U.S. Refugee Admissions Program
Refugee Resettlement from the Americas
- More than 6.1 million Venezuelans have been displaced in the Americas, and hundreds of thousands more people from other countries across Latin America and the Caribbean are also displaced.
- The United States is committed to resettle 20,000 refugees from the Americas over the next two years. This commitment represents a three-fold increase over projected arrivals this fiscal year and reflects the Biden-Harris Administration’s strong commitment to welcoming refugees.
- The United States admitted more than 5,300 refugees from Latin America and the Caribbean region beginning in FY 2018 through early June 2022 and expects to resettle an additional 1,800 refugees by the end of FY202.
- In FY 2022, the Department contributed additional funding to UNHCR for staffing infrastructure in the Americas to increase referrals. It has expanded caseworker staffing at the U.S. Resettlement Support Center for Latin America by more than 300 percent in the last 12 months, and will continue to prioritize cases in the region each quarter for U.S. Citizenship and Immigration Services refugee interviews.
Increased Resettlement of Haitian Refugees
- Reflecting the President’s commitment to support the people of Haiti, the United States also commits to receiving an increased number of referrals of displaced Haitians into the U.S. Refugee Admissions Program (USRAP).
- The USRAP accepts referrals for individuals across refugee populations determined to be particularly vulnerable and in need of the protection provided by third-country resettlement. The United States will continue to work with UNHCR to increase referrals throughout the Americas and the Caribbean to the USRAP. The United States encourages other governments to join us in opening new legal pathways for protection and opportunities for
- Haitians and other displaced populations in the Americas.
Ongoing Resettlement Efforts in the Americas
- UNHCR refers individuals with compelling protection needs who are identified by designated non-governmental organizations in El Salvador, Honduras, and Guatemala for potential resettlement in the United States through the USRAP. The most at-risk of these applicants may be transferred to Costa Rica via a Protection Transfer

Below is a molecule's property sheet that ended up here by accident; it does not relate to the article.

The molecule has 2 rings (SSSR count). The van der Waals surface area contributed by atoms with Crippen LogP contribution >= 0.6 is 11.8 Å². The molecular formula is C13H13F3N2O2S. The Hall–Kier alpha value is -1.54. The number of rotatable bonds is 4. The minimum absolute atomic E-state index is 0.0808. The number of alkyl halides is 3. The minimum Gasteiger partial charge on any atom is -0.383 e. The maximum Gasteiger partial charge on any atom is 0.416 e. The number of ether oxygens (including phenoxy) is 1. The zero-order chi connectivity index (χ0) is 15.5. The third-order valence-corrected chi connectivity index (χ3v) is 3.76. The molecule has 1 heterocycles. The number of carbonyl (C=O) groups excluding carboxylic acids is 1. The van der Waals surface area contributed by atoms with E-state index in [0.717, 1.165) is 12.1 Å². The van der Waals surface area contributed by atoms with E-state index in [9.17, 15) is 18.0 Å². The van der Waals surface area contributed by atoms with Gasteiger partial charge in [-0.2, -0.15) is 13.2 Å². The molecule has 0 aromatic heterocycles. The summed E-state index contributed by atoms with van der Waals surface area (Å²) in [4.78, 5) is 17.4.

- Arrangement between UNHCR, IOM, and the Government of Costa Rica. Individuals and families referred to Costa Rica through this mechanism are housed at a facility connected to the United Nation’s University of Peace (located outside San Jose). There, they await final refugee processing by the Department of Homeland Security’s U.S. Citizenship and Immigration Services. Applicants who are not transferred to Costa Rica can undergo USRAP processing in Northern Central American countries.
- Since 2016, nearly 2,500 refugees from Northern Central America have been resettled in the United States through these lifesaving mechanisms for at-risk Salvadorans, Guatemalans, and Hondurans in need of protection. In South America, during the same period, UNHCR has historically identified cases for referrals among displaced Colombians in Ecuador, resulting in more than 1,600 arrivals to date.
- In the past year, UNHCR’s focus throughout the region has grown to include expanded referrals of Venezuelans, Nicaraguans, and Haitians across another seven countries throughout Latin American and the Caribbean. As USRAP partners continue to increase staff capacity, the number of referrals and arrivals throughout the region will increase significantly.
Central American Minors Program
- In March 2021, the Departments of State and Homeland Security announced the reopening of the Central American Minors (CAM) program, which from 2014 – 2018 allowed certain parents with pre-defined categories of lawful presence in the United States to petition on behalf of their children for access to USRAP processing for potential refugee resettlement in the United States while still in their home country of El Salvador, Guatemala, or Honduras. Individuals denied refugee status could, on a case-by-case basis, be considered for humanitarian parole.
- The CAM restart has included two phases. Phase One reopened any of the more than 3,000 cases that were closed prior to the refugee interview stage when the program was terminated in 2018. Phase Two expanded the categories of eligibility to file new applications beginning in September 2021.
- Since the 2021 reopening, the United States has admitted more than 130 CAM applicants as refugees. More than 60 CAM applicants have been granted humanitarian parole to join family members in the United States. This is in addition to the nearly 5,000 arrivals of CAM refugees and parolees welcomed during the initial iteration of the program.